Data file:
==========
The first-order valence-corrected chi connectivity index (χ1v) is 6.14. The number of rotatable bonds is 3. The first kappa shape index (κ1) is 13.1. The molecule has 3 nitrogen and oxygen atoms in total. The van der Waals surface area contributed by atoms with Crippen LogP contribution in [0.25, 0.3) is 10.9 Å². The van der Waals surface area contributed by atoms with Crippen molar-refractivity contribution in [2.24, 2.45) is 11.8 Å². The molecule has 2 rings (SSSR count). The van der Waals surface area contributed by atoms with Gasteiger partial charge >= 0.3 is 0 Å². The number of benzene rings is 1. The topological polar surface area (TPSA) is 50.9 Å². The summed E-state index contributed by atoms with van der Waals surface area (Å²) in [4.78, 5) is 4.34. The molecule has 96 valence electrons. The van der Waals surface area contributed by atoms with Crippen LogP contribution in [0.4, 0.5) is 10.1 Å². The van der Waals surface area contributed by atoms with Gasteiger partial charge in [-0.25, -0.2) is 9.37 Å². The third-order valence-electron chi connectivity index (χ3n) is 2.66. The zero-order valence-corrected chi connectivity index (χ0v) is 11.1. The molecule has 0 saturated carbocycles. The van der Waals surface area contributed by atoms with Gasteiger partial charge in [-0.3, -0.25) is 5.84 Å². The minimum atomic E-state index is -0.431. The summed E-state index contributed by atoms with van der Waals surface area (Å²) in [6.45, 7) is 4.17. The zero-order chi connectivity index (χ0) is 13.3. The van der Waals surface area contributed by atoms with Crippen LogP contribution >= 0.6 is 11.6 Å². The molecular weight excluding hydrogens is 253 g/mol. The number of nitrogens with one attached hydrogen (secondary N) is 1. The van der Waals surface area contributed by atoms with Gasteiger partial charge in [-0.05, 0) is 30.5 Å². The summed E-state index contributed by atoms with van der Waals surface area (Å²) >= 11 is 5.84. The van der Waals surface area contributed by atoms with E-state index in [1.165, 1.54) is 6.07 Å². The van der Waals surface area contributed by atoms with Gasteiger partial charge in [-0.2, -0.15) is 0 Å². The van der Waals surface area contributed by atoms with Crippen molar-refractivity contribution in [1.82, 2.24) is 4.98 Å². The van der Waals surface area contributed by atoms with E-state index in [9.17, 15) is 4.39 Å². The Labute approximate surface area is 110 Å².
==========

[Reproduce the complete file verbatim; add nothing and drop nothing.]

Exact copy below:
The first-order valence-corrected chi connectivity index (χ1v) is 6.14. The number of rotatable bonds is 3. The first kappa shape index (κ1) is 13.1. The molecule has 3 nitrogen and oxygen atoms in total. The van der Waals surface area contributed by atoms with Crippen LogP contribution in [0.25, 0.3) is 10.9 Å². The van der Waals surface area contributed by atoms with Crippen molar-refractivity contribution in [2.24, 2.45) is 11.8 Å². The molecule has 2 rings (SSSR count). The van der Waals surface area contributed by atoms with Gasteiger partial charge >= 0.3 is 0 Å². The number of benzene rings is 1. The topological polar surface area (TPSA) is 50.9 Å². The summed E-state index contributed by atoms with van der Waals surface area (Å²) in [4.78, 5) is 4.34. The molecule has 96 valence electrons. The van der Waals surface area contributed by atoms with Crippen LogP contribution in [0.4, 0.5) is 10.1 Å². The van der Waals surface area contributed by atoms with Gasteiger partial charge in [-0.25, -0.2) is 9.37 Å². The third-order valence-electron chi connectivity index (χ3n) is 2.66. The zero-order valence-corrected chi connectivity index (χ0v) is 11.1. The molecule has 0 saturated carbocycles. The van der Waals surface area contributed by atoms with Gasteiger partial charge in [-0.3, -0.25) is 5.84 Å². The minimum atomic E-state index is -0.431. The summed E-state index contributed by atoms with van der Waals surface area (Å²) in [6.45, 7) is 4.17. The zero-order chi connectivity index (χ0) is 13.3. The van der Waals surface area contributed by atoms with Crippen LogP contribution >= 0.6 is 11.6 Å². The molecular weight excluding hydrogens is 253 g/mol. The number of nitrogens with one attached hydrogen (secondary N) is 1. The van der Waals surface area contributed by atoms with Gasteiger partial charge in [-0.05, 0) is 30.5 Å². The summed E-state index contributed by atoms with van der Waals surface area (Å²) >= 11 is 5.84. The van der Waals surface area contributed by atoms with E-state index in [1.165, 1.54) is 6.07 Å². The van der Waals surface area contributed by atoms with Gasteiger partial charge in [-0.2, -0.15) is 0 Å². The van der Waals surface area contributed by atoms with Crippen molar-refractivity contribution in [1.82, 2.24) is 4.98 Å². The van der Waals surface area contributed by atoms with E-state index in [9.17, 15) is 4.39 Å². The Labute approximate surface area is 110 Å².